For the overdamped Brownian oscillator model of the phonon spectral density, the phonon symmetrized correlation function can be expressed as where the first term is the classical correlation function and the second term involving the bosonic Matsubara frequency, ν_{k} ≡ 2πk/βℏ (k ≥ 1), represents the quantum corrections. Under the hightemperature condition characterized by βℏγ_{j} < 1, the second term is vanishingly small and then the symmetrized correlation function can be described classically. For low temperature βℏγ_{j} > 1, however, the first term is not sufficient. The quantum dynamic equation based only on the first term does not ensure detailed balance at low temperature; hence, some diagonal elements of the density matrices may be negative.
In this article, we have included only the lowestorder quantum correction involving only ν_{k=1} to calculate the EET dynamics at T = 77K, because the breakdown of the detailed balance condition is minor for the parameters employed here. For the cases of γ_{j}^{−1} ≥ 50 fs and T ≥ 77 K, the value of ν_{1} is sufficiently large in comparison with γ_{j} ; hence, ν_{1}exp(−ν_{1}t) can be replaced by Dirac's δ function. As the result, the symmetrized correlation function containing the lowestorder quantum correlation is given by Following the derivation in ref. 18 with Eq. A2, we can obtain a modified equation applicable to the case of T = 77 K. The resultant expression can be obtained by the following replacements in Eq. 6:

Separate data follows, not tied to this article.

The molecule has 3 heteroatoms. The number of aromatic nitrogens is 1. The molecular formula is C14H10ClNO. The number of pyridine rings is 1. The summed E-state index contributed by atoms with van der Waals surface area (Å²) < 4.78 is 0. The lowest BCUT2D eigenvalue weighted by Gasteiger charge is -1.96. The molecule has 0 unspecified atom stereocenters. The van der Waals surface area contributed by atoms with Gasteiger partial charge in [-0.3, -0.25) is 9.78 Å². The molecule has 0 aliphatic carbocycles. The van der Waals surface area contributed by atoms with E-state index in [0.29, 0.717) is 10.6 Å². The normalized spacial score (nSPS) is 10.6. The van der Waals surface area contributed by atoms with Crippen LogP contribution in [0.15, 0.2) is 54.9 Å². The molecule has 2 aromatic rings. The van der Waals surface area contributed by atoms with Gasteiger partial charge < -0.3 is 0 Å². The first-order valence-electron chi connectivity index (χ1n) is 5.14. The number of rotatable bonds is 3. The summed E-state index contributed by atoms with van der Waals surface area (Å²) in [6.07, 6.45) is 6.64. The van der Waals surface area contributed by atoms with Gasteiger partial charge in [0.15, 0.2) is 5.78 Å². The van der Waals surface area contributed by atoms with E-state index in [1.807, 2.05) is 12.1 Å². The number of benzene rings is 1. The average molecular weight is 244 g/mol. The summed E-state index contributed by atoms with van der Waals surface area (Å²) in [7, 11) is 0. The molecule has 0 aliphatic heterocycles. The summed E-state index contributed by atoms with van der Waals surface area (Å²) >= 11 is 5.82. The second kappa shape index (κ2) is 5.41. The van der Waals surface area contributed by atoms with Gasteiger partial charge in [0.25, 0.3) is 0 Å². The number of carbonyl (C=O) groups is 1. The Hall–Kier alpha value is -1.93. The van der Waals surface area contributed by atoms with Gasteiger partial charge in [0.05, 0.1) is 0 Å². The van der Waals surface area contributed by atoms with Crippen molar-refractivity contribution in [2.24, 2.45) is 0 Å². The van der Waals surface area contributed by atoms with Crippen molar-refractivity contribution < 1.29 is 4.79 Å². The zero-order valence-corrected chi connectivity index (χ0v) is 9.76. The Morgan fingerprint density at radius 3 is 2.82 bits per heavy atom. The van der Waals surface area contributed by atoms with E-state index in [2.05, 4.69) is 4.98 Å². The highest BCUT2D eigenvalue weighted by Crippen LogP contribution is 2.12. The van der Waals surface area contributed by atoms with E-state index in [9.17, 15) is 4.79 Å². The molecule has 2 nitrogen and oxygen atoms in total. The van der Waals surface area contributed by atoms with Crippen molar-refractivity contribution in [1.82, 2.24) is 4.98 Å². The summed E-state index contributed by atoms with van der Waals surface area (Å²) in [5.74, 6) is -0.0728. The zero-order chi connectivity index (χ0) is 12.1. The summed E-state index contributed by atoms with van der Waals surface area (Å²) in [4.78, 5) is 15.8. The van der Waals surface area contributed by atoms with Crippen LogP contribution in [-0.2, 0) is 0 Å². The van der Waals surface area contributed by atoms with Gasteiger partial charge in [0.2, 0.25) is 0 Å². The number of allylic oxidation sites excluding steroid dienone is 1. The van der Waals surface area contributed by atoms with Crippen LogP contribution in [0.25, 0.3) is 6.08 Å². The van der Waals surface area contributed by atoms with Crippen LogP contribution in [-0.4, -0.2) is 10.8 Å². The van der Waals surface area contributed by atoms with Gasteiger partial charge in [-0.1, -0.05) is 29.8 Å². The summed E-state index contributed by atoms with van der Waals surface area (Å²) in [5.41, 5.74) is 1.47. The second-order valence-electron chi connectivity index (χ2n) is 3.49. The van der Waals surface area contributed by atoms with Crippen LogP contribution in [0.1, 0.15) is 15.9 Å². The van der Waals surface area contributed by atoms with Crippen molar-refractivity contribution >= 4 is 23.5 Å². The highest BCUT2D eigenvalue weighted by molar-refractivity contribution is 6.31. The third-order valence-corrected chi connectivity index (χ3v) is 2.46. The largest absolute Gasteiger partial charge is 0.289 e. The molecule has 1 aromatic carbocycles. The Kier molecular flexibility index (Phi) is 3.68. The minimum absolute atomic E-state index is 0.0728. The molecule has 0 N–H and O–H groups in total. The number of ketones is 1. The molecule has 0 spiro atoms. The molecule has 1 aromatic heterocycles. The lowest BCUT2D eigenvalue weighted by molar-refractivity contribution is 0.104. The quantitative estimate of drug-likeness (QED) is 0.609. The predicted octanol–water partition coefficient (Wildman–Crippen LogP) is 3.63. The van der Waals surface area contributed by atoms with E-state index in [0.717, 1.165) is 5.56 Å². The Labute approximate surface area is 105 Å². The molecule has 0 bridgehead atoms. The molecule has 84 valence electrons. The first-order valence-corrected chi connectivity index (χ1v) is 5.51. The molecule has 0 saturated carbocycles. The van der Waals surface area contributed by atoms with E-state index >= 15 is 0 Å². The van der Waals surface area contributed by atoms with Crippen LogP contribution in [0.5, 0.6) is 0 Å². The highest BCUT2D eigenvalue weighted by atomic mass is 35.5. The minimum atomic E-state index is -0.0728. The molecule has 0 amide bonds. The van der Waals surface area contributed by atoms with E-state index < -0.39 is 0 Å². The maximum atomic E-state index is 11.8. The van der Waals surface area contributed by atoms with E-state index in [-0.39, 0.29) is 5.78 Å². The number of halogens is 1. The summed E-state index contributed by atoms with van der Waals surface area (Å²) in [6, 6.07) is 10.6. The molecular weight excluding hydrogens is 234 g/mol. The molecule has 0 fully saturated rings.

Acknowledgments
We thank YuanChung Cheng, Tae Kyu Ahn, Thomas Renger, and Alán AspuruGuzik for insightful discussions and critical reading of the manuscript. This work was supported by the Director, Office of Science, Office of Basic Energy Sciences, of the U.S. Department of Energy under Contract. DEAC0205CH11231 and by the Chemical Sciences, Geosciences and Biosciences Division, Office of Basic Energy Sciences, U.S. Department of Energy under contract DEAC0376SF000098. A.I. was supported by Postdoctoral Fellowship for Research Abroad by the Japan Society for the Promotion of Science.